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A few days earlier, an opportunity too good to pass up presented itself as New York City's reigning kings of noisy psych rock - A Place To Bury Strangers treated their fans to a live in-store performance at the Dr. Martens store in Manhattan on October 4th.

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Not knowing what to expect from a show in a shoe store (albeit the very cool Doc Martens), it was a big of a surprise to see everything set up at ground level, right in front of the merchandise.


Lio Kanine helped set the mood with a DJ set of steady 90's Dreampop, Psych and Gaze classics.

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APTBS wasted little time as they lurched into fast paced set of classic face-melters mixed in with newer material.

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This show also doubled as a pre-released celebration of their brand new remix album Re-Pinned.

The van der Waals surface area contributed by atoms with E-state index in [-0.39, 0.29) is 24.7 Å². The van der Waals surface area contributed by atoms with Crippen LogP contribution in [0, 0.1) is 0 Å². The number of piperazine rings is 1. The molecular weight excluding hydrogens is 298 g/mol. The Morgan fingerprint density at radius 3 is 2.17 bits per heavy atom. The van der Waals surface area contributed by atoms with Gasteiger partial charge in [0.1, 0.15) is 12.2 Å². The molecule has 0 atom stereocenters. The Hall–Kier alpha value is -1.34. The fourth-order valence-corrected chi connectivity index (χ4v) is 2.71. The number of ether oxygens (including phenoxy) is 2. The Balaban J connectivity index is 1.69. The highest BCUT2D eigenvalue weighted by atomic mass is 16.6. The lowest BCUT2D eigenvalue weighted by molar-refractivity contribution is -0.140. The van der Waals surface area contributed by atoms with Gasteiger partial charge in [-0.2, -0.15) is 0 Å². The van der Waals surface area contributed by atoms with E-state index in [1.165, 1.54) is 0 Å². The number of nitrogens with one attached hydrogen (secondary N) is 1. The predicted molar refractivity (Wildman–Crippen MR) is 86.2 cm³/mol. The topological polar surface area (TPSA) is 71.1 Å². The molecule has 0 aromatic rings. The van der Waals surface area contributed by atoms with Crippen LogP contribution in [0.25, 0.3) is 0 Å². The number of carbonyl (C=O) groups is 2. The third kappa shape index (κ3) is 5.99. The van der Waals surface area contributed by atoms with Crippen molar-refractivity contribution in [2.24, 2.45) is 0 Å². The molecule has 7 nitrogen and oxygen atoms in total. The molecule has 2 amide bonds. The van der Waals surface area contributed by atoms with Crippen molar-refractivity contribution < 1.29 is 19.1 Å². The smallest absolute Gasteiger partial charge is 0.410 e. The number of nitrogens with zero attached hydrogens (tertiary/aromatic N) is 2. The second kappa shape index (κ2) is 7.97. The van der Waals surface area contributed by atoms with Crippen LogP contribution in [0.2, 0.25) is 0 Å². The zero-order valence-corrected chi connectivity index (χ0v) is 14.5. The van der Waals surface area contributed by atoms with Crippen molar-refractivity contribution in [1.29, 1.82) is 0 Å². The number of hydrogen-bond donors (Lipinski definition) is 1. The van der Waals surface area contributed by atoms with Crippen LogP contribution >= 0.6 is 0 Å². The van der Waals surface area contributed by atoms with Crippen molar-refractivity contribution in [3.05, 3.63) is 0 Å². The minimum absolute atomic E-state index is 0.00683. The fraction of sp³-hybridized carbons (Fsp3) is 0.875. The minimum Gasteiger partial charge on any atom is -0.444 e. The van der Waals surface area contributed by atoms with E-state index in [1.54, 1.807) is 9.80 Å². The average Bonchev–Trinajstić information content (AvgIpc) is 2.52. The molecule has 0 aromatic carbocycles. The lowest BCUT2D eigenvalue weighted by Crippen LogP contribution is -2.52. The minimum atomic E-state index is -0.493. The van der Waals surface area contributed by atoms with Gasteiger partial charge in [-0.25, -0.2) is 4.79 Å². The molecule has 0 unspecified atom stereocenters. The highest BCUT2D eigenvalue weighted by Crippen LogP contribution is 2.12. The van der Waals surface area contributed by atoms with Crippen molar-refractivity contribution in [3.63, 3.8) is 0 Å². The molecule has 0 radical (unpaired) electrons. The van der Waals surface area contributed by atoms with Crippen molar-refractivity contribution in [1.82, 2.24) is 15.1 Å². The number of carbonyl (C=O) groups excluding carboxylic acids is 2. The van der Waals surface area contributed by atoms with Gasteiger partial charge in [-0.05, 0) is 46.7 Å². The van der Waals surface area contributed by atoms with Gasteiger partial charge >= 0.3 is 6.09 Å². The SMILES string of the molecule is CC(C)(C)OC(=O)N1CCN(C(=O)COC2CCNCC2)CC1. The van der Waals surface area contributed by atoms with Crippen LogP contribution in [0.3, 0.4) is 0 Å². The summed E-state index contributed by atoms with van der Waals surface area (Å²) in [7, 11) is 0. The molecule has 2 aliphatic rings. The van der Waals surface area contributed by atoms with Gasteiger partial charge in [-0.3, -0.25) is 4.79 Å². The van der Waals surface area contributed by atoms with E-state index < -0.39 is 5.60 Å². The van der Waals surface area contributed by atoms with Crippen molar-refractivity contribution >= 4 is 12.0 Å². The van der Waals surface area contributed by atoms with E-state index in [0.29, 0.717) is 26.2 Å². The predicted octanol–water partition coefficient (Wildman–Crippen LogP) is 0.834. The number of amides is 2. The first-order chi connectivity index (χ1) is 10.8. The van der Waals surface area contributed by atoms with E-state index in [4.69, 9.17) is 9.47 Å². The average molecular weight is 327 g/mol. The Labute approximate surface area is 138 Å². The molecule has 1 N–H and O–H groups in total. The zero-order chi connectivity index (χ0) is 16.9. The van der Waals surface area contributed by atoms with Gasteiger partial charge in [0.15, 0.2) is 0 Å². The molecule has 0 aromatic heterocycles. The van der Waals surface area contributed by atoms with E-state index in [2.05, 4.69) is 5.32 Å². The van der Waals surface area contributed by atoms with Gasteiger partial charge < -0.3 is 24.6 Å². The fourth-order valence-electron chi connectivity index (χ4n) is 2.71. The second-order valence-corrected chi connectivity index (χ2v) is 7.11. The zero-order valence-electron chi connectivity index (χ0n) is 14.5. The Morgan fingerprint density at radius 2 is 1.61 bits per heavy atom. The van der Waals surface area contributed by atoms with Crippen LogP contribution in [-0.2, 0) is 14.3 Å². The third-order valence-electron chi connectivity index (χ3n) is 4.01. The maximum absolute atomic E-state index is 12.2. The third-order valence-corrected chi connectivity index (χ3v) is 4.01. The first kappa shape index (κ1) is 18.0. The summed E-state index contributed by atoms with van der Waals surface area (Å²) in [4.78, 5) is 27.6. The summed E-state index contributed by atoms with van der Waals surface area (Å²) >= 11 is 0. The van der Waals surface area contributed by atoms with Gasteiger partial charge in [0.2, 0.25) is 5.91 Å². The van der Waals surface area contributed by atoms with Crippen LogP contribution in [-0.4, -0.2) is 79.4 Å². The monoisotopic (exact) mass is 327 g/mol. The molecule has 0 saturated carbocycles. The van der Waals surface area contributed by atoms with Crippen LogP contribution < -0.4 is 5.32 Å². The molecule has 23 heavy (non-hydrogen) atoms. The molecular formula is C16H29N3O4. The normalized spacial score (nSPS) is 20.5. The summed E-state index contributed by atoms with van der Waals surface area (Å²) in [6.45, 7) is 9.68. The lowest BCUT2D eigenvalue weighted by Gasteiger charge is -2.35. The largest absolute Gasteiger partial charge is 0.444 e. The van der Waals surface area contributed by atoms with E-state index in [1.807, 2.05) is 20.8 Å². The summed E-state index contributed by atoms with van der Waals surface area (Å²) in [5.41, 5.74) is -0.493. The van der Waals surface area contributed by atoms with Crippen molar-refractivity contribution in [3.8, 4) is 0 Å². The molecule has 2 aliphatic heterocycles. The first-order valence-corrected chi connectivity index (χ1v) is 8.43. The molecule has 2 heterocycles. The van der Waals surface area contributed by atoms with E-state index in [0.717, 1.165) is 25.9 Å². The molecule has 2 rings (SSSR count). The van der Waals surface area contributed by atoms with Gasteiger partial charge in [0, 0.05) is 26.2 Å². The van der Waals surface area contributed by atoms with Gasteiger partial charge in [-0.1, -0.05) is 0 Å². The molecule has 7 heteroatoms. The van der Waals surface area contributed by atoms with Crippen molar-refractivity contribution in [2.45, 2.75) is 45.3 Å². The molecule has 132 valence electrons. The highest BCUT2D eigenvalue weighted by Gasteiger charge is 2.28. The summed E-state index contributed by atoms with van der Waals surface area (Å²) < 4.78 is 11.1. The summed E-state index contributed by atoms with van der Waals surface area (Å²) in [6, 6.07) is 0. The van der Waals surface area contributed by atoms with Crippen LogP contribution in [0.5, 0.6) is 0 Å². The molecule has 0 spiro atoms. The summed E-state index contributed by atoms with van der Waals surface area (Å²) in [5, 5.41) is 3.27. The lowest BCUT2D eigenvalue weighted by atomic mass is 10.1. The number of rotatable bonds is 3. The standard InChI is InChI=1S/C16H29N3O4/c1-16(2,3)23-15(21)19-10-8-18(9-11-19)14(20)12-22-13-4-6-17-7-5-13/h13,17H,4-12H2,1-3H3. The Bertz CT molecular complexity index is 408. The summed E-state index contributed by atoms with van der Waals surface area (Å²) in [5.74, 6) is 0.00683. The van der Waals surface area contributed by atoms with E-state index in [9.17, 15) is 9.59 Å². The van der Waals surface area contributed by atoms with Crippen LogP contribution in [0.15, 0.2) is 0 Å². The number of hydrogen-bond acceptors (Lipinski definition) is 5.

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Midway through the set, Dion bull rushed the crowd (tethered bass still very much plugged in) and waded into the audience, much to the delight of all in attendance.

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And the band raged on.


The first casualty of the night - Dion's bass.


Stoked audience members, soaking it all in.

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Royal guitars, pedals and stompboxes

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Check out this wild performance of their wonderful Transfixiation song "We've Come So Far" from this appearance here:



Reflected energy


Space bass


Social Media Shenanigans


Numerous DaveCromwellWrites features on APTBS (and Dion Lunadon, solo) can be found at the links below: